What comes to mind when you read the phrase, ‘Journey of coffee?’

Coffee’s journey is about how coffee beans were discovered and how they have travelled across nations to become the global beverage that they are.

Each cup of coffee is a history lesson with centuries of culture and innovation. From the ancient forests of Ethiopia to your sleek, modern espresso machine, and even your coffee cups, each sip has a story about coffee’s journey.

Let’s break down this beloved beverage’s journey into five key stages, and I’ll even share a personal anecdote that illustrates just how deep and varied this coffee rabbit hole goes.

.Stage 1: Ethiopia –The Beginning of the Journey of Coffee 

The journey of coffee begins in the highlands of Ethiopia, where coffee was first discovered. According to folklore, a goat herder named Kaldi noticed his goats jumping energetically after eating the berries from a particular bush. Curious about this discovery, he tried the berries himself. He felt a surge of energy after digesting the berries. He took the berries to a local monastery where the monks brewed the first coffee by throwing the beans in the fire out of skepticism. They later ground, boiled and drank them which kept them alert. 

Coffee soon became a ceremonial staple in Ethiopian culture, enjoyed in community gatherings and celebrations 


Stage 2: Coffee Goes to Arab

‘It is possible that when the Ethiopians invaded and ruled Yemen for some fifty years in the sixth century, they deliberately set up coffee plantations,’ writes Mark Pendergrast. ‘The Arabs took to the stimulating drink. They began cultivating the trees, complete with irrigation ditches, in the nearby mountains, calling it qahwa, an Arab word for wine—from which the name coffee derives.’

Coffee bloomed as a cultural phenomenon in Yemen. Yamen’s Port city of Mocha (yup, as in coffee type) became a trade hub. synonymous with its high-quality coffee and soon coffee was a staple in the Middle East.  Yemen’s port city of Mocha (yes, as in the coffee type) became a crucial trade hub. Soon, coffee was a staple in   Middle Eastern homes. Coffee houses were established where people gathered to discuss philosophy, politics and poetry as they enjoyed steaming cups of coffee

Mocha with latte art in white mug on brown table

Read – Your Mocha is Named After The Birthplace of The Coffee Trade

Stage 3: Coffee Sparks A Social Revolution in 17th Century Europe 

By the 17th century, coffee journeyed into Europe, overcoming initial resistance, like concerns over it being called Satan’s drink to become a popular beverage. Venice opened one of Europe’s first coffee houses in 1645, and the trend quickly spread. European coffee houses became centers for intellectual exchange, known as ‘penny universities’ because one could buy a cup and listen to engaging conversations. This supports the idea that coffee stimulates intellectual and social dialogue.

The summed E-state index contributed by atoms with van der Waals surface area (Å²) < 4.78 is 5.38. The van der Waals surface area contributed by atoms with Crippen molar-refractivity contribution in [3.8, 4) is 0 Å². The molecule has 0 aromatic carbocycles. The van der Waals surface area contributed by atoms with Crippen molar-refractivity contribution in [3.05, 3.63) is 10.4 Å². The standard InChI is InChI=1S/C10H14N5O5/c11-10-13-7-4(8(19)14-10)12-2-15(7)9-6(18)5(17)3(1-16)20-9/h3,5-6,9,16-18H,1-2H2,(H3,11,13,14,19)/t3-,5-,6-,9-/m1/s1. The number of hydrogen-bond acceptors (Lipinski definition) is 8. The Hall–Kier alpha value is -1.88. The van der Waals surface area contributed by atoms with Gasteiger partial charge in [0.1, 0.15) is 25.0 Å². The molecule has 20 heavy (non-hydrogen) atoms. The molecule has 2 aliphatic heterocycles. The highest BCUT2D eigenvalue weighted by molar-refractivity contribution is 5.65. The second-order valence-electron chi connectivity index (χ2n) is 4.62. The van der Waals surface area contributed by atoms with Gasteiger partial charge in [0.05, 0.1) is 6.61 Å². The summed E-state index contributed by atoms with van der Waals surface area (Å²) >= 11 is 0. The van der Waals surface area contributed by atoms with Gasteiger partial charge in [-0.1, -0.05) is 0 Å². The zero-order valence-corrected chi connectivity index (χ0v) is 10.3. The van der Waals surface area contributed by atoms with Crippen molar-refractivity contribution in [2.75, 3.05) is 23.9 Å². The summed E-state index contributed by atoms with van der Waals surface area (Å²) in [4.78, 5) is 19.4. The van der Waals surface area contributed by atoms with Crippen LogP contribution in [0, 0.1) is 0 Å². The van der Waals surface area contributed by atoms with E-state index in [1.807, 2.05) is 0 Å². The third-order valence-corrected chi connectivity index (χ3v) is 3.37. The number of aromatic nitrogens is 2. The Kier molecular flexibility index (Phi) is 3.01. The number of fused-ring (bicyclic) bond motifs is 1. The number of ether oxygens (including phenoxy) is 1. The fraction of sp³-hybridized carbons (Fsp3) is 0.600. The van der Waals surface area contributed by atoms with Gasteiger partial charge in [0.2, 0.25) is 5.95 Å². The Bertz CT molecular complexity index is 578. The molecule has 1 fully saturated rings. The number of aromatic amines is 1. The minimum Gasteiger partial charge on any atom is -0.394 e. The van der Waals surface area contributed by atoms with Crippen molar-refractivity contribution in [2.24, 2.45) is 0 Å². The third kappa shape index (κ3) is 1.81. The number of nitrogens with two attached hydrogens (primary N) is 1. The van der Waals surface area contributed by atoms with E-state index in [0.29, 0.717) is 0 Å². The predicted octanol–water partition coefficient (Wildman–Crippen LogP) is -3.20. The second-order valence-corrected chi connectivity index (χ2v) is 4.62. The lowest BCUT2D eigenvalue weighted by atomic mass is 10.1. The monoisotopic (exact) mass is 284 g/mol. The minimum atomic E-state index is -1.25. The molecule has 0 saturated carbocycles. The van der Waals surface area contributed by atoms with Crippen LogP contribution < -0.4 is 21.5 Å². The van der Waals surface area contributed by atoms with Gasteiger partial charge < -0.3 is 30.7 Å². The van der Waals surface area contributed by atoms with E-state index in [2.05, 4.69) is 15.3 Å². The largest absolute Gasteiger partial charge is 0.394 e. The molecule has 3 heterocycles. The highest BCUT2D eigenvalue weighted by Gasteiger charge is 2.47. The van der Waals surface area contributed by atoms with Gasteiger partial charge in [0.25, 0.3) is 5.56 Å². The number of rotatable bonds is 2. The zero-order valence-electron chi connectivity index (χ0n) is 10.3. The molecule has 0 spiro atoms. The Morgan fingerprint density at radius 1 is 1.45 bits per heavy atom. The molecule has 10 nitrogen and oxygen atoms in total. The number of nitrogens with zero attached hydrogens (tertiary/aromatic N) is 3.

The early coffee houses in cities like London, Paris, and Vienna became spaces for people to gather, discuss ideas, and engage in intellectual conversations. These coffee houses became hubs of social activity, attracting artists, writers, politicians, and thinkers. Coffee houses played a significant role in shaping the cultural landscape of the time

Stage 4: Coffee’s Journey During European Colonial Expansion 

As European colonialism expanded during the 17th and 18th centuries, coffee seedlings reached the Americas across the Atlantic Ocean. This was part of a larger movement of plants and agricultural techniques that accompanied European explorers and colonizers as they established new territories.

The conducive climates of Central and South America, particularly Brazil, saw coffee bloom into a major agricultural commodity. Unfortunately, this expansion was also marked by the exploitative use of slave labour, casting a dark shadow over coffee’s history. Despite these beginnings, the regions became powerhouses in coffee production, contributing significantly to the global supply.

Stage 5: Industrial Advance and Cultural Integration

The Industrial Revolution was a turning point in the journey of coffee, as technological advancements made large-scale roasting and grinding possible, and innovations like the espresso machine revolutionized coffee consumption. Coffee became a ubiquitous presence in the lives of the industrial workforce, symbolized by the coffee break—a staple of workplace culture across the globe.

Stage 6: The Third Wave—A Return to Roots

The latest stage in the journey of coffee is the third-wave coffee movement, which emphasizes quality, sustainability, and artisan methods. This movement is about appreciating the unique flavours of different regions, ethical sourcing, and recognizing the craftsmanship involved in coffee production. Today, coffee lovers partake in tastings much like wine connoisseurs, relishing in the distinct notes of single-origin beans and valuing the transparency of the production process.

Conclusion –

From its roots in Ethiopia to European coffee houses and the American Revolution, coffee’s history is intertwined with global events and cultural shifts. Each step in its journey has contributed to the beverage’s deep cultural significance and widespread popularity.

Coffee is more than just a drink; it’s a testament to human connection, culture, and history. Its journey from ancient Ethiopia to modern cafes worldwide reflects humanity’s evolving tastes and global interactions.

As you enjoy our next cup, remember you are not just sipping on a beverage but partaking in a rich, global tradition brewing for centuries.